"Muzzling Moore" and "Our Favorite Books"

By Kera Bolonik and Laura Miller

Published January 11, 2002 8:00PM (EST)

Read "Muzzling Moore."

Malleable money-grubber Michael Moore seems to think that a refusal to sell his book is censorship. But the reality is, his poorly written undeveloped "satires" (more pitiful tirades than anything else) just don't sell because they aren't that funny. Moore is all rage and no thoughts. Maybe one thought he could start with is looking up the First Amendment and trying to understand what it really says.

-- Phil Edwards

Michael Moore's book will be the last one I ever buy from the jackboot-licking cowards at HarperCollins.

-- David Harnden-Warwick

It seems that Rupert Murdoch is not content with using the Fox News Network as conservative soapbox. Now, with his ownership of HarperCollins, he is also seeking to censor and squelch any dissent from the conservative/Republican party line.

Welcome to Amerika 2002.

-- Todd Sanders

It's ironic to think that Michael Moore could have avoided the uncomfortable experience of dealing with the censorship of his book had he been enough of a political realist to support Al Gore in the 2000 elections. Instead, he and his friends in the Green Party supported Ralph Nader, and thus we have George Bush as our president. So now he publishes a book about Bush and makes money from his misguided politics. Isn't this the sort of thing Moore usually rails against?

-- Paula Robinson


Frankly, I deplore the fact that Moore's criticisms of the thief in the White House are apparently softened by satiric overtones. I hope that this story functions as the tip of a wedge. I hope it splits open the muddle-minded confusion between genuine patriotism and unquestioning acceptance of Bush's far right agenda.

-- Ian Jackson

Read "Our Favorite Books."

Bless Laura Miller for including Sebald in her list and for putting "Austerlitz" first. His unfortunate accidental death hit me hard. I felt that I had lost an old and treasured personal friend.

Miller does better than most critics in the impossible task of trying to convey the kind of reading experience one has with any Sebald text. I tell my friends, "Don't ask what he's 'about.' Just read him, wait a day or so, and then you tell me what he's 'about.' You'll fail, and no matter, because you will feel the effect of the experience for months."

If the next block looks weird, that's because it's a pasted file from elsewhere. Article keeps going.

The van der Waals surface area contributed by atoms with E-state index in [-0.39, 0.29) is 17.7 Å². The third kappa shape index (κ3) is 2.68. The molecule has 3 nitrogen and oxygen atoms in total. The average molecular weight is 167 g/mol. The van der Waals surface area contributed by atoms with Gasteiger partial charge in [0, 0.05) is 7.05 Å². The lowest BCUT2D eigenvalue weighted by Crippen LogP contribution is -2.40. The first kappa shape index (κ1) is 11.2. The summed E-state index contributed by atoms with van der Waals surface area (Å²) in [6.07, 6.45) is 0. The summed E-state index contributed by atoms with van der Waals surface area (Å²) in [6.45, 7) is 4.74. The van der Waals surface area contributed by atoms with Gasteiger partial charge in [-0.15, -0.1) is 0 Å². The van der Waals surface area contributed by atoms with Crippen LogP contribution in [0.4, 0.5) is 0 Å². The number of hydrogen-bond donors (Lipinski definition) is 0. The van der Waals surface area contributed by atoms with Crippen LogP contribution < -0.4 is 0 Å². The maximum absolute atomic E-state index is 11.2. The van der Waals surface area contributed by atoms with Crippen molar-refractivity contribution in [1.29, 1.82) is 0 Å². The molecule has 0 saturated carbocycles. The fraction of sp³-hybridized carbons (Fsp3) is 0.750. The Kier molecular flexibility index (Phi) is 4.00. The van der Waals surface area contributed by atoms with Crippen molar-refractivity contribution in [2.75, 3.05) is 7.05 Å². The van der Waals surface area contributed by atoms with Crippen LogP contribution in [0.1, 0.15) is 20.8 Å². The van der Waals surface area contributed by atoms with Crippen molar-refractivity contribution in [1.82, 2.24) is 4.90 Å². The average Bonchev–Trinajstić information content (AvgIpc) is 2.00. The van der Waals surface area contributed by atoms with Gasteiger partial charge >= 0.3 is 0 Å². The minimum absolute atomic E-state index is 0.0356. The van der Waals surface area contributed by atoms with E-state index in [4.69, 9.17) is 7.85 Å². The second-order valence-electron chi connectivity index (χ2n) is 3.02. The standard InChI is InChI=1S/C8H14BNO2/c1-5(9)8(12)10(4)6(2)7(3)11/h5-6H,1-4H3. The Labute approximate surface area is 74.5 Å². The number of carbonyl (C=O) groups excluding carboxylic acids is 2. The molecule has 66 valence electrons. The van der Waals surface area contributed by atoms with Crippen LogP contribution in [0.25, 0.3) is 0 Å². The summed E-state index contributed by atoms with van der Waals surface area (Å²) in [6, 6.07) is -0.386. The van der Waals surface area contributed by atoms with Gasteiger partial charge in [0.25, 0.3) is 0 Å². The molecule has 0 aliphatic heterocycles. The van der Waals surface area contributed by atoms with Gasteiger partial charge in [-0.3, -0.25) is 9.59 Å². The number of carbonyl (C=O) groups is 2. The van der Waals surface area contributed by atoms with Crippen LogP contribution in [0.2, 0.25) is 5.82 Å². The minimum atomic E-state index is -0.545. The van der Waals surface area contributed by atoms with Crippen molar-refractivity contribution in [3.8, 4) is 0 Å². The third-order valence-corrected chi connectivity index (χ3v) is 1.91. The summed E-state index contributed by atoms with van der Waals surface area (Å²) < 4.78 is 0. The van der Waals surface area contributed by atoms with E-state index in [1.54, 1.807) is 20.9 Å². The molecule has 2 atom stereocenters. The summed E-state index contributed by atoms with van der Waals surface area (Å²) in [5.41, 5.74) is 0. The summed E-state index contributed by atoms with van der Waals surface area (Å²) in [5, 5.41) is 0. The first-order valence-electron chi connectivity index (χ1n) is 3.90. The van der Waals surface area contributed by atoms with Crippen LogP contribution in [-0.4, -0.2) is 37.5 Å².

Pity there are no Nobel prizes for posthumous writers. Sebald would head the list.

-- Gerald Trett

I read with my usual interest your list of best books and why, and found it to be pretty right on in general. I want to thank you for introducing me to Kelly Link, whose book I have now bought three or four times as a gift for erudite friends. Absolutely wonderful from the ground up.

However, I want to point out a gaping and terrible gap in your list of fiction. I, too, read "The Corrections" and thought it one of the top books of the year and easily the most successful satire -- exactly because it never settled on nasty and it never paused on loving. Then I read "The Savage Girl" by Alex Shakar and realized that nothing could compare. This novel, for its exposition of irony and postirony, the depths of the consumerist urge to purity and shame, its prediction of John Ashcroft as the ultimate terrorist ("Sometimes people are terrorists and don't even know it") and its constant, mordant hilarity make it easily the finest novel of the year and probably of the last five. Certainly I can't remember a better read in a while.

I have not searched your archives, but as far as I know you never reviewed it, and perhaps this explains its absence. I realize that the book-picking game is purely subjective in any case, but I can't help but feel that you guys missed the boat on this book.

-- Greg Gipson

I'd say "Kissing in Manhattan." Magical, musical, marvelous. Luminous. Heartbreaking and heartwarming.

-- Terry Higgins

By Letters to the Editor

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